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Updated by: 2877 INFORMATIONAL

Network Working Group                                     P. Chmielewski
Request for Comments: 1205                               IBM Corporation
                                                           February 1991


                         5250 Telnet Interface

Status of this Memo

   This RFC is being distributed in order to document the interface to
   the IBM 5250 Telnet implementation.  This information is being
   provided for hosts on the Internet that want to support the 5250 work
   station data stream within the Telnet protocol.  This memo provides
   information for the Internet community.  It does not specify any
   standard.  Distribution of this memo is unlimited.

1.  Introduction

   This RFC describes the interface to the IBM 5250 Telnet
   implementation.  The purpose of this memo is to describe the details
   of the interface so that a person wanting to implement a client
   Telnet which emulates an IBM 5250 work station would be able to do
   so.  This memo does not describe all of the 5250 commands, aid codes,
   and other information specific to the 5250 data stream.  That
   information is contained in the IBM 5250 Information Display System,
   Functions Reference Manual, IBM publication number SA21-9247.
   Corrections and additions to this manual are documented in this RFC
   in section 5.

2.  Telnet Options

   No new Telnet options are defined for 5250 mode of operation.
   However, to enable 5250 mode, both the client and server must agree
   to at least support the Binary, End-Of-Record (EOR), and Terminal-
   Type Telnet options.  The complete list of 5250 terminal types is
   maintained in the Assigned Numbers RFC and includes the following:

     IBM-5555-C01   24 x 80 Double-Byte Character Set color display
     IBM-5555-B01   24 x 80 Double-Byte Character Set (DBCS)
     IBM-3477-FC    27 x 132 color display
     IBM-3477-FG    27 x 132 monochrome display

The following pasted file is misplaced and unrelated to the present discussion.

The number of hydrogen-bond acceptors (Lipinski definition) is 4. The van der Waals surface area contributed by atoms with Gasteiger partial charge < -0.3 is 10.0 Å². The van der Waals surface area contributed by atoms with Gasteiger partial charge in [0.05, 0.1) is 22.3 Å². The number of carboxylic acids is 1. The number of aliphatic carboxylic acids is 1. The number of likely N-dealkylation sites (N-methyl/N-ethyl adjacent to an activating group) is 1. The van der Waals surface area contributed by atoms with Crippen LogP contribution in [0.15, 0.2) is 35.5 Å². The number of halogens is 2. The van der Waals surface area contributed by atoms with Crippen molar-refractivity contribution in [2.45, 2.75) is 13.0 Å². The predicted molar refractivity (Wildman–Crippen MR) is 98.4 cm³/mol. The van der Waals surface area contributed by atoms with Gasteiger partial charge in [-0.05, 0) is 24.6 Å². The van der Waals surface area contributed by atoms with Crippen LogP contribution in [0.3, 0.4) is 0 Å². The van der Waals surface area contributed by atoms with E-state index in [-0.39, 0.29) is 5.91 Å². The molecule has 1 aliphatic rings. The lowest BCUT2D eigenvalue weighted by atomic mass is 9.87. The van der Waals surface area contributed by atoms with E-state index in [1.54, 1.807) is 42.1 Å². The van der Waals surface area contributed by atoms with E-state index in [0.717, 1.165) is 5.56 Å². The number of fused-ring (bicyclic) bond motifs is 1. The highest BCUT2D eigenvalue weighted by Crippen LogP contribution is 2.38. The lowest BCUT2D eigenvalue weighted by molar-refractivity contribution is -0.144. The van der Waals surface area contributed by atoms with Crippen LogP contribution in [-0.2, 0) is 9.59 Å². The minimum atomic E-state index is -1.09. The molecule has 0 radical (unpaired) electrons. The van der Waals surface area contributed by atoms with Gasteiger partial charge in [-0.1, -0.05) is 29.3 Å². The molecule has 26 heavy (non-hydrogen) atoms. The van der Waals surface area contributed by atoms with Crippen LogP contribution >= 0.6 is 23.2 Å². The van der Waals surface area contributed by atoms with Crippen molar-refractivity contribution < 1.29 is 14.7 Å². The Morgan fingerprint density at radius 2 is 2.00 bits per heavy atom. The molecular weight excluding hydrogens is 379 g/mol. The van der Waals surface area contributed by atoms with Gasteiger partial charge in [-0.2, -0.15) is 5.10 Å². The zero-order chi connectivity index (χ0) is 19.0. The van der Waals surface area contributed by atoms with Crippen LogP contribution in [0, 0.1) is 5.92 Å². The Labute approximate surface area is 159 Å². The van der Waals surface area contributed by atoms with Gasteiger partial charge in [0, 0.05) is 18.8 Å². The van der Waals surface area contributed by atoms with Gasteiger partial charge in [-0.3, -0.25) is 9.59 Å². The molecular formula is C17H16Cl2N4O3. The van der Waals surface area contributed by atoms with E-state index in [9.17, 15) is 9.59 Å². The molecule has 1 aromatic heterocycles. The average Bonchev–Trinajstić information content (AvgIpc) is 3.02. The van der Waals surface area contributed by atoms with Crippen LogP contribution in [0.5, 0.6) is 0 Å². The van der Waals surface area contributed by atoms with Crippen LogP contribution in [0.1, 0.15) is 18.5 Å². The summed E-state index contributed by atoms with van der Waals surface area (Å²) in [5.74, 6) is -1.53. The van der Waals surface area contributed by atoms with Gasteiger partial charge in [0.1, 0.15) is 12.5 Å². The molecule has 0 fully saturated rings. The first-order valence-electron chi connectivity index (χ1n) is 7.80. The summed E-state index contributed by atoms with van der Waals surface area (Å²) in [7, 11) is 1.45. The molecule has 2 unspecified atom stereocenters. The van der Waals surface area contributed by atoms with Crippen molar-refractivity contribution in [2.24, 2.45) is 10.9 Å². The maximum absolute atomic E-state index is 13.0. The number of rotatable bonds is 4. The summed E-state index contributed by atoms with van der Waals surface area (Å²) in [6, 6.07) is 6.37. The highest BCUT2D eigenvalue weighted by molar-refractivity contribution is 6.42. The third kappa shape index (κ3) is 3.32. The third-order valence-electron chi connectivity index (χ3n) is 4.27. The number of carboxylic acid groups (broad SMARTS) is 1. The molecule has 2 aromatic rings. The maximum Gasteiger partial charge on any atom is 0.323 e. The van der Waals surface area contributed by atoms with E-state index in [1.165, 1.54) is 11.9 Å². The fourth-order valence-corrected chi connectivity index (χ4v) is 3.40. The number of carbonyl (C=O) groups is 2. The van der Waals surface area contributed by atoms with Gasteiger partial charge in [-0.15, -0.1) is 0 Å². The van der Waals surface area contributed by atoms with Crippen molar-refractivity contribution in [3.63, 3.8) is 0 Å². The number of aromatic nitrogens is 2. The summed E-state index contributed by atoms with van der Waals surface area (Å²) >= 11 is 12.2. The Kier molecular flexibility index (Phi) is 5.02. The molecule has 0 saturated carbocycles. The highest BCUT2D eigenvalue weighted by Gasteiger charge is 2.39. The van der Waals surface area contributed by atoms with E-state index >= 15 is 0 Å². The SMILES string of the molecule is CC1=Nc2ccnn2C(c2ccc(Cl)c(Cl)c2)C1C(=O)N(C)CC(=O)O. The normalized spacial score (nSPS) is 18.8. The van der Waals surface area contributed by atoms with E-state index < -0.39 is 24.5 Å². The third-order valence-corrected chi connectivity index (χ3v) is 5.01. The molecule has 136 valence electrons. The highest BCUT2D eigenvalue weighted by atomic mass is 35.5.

IBM-3180-2     27 x 132 monochrome display
     IBM-3179-2     24 x 80 color display
     IBM-3196-A1    24 x 80 monochrome display
     IBM-5292-2     24 x 80 color display
     IBM-5291-1     24 x 80 monochrome display
     IBM-5251-11    24 x 80 monochrome display




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RFC 1205                 5250 Telnet Interface             February 1991


   An example of a typical negotiation process to establish 5250 mode of
   operation is shown below.  In this example, the server initiates the
   negotiation by sending the DO TERMINAL-TYPE request.

    Server: IAC DO TERMINAL-TYPE
    Client: IAC WILL TERMINAL-TYPE
    Server: IAC SB TERMINAL-TYPE SEND IAC SE
    Client: IAC SB TERMINAL-TYPE IS IBM-5251-11 IAC SE
    (The client has specified its terminal-type is an IBM-5251-11)

    Server: IAC DO END-OF-RECORD
    Client: IAC WILL END-OF-RECORD
    Server: IAC WILL END-OF-RECORD
    Client: IAC DO END-OF-RECORD
    (The server and client have both agreed to transmit EORs)

    Server: IAC DO TRANSMIT-BINARY
    Client: IAC WILL TRANSMIT-BINARY
    Server: IAC WILL TRANSMIT-BINARY
    Client: IAC DO TRANSMIT-BINARY
    (The server and client have both agreed to binary transmission)

3.  Data Stream Format

   The actual data stream that is exchanged between the client and
   server is composed of a header followed by the 5250 work station data
   stream.  For information about the 5250 work station data stream
   refer to the IBM 5250 Information Display System, Functions Reference
   Manual (SA21-9247).  The header which prefixes the 5250 data stream
   was originally designed for the 5250 Display Station Pass-Through